TAMPA (FOX 13) - Tropical Storm Michael officially formed in the far western Caribbean early Sunday afternoon. As of 8:00 p.m. Sunday it was located about 100 miles east-southeast of Cozumel, Mexico.
Michael continues to battle relatively strong wind shear out of the west. This has displaced most of the system’s convection east of the center and is keeping a lid on things, so to speak, for now. However shear should begin to lessen as Michael moves north through the Gulf. The storm should be able to tap into a large amount of ocean heat content across the central and eastern Gulf as well. Suffice it to say that strengthening is expected and it looks as though Michael will become a category 1 or 2 hurricane before it near land toward the middle of the week.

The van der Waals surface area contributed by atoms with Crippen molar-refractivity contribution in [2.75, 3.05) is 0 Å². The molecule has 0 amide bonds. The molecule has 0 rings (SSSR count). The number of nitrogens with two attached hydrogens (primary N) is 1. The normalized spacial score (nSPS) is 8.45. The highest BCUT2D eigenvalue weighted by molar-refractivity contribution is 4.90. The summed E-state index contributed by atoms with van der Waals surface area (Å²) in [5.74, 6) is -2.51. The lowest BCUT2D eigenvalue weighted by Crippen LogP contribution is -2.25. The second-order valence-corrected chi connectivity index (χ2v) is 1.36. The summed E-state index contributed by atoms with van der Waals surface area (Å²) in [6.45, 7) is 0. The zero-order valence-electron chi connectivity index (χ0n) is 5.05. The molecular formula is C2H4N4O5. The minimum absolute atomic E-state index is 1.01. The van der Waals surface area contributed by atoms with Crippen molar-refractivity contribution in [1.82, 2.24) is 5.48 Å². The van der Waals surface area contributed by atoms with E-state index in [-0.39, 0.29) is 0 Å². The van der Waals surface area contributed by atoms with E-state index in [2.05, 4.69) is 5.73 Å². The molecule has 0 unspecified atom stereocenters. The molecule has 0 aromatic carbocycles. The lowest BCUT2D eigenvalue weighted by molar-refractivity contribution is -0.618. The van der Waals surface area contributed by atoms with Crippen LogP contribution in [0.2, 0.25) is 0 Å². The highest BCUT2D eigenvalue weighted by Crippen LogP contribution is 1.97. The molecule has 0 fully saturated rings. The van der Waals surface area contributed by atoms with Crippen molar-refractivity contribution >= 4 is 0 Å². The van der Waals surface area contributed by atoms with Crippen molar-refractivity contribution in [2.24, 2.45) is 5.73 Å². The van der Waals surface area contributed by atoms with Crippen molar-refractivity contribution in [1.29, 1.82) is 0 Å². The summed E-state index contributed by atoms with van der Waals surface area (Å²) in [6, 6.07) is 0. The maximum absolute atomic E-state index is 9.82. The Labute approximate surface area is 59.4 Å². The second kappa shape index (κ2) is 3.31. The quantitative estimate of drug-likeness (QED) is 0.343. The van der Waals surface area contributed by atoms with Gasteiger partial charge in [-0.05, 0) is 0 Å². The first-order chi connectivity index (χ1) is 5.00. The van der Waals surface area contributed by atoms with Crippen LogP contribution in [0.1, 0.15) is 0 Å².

As far as the track is concerned, models have certainly been honing in on Northwest Florida, but exactly where between Pensacola and the Big Bend will play a big role in exactly who sees what. This will be especially true when it comes to storm surge because of the role that the shape of the coastline will play. For now, it’s still a little too early to talk about specific impact for specific areas.
We do expect alot of tropical moisture will be heading north this week and much of the state of Florida, as well as many areas in the Southeast will see increased rain chances over the next few days.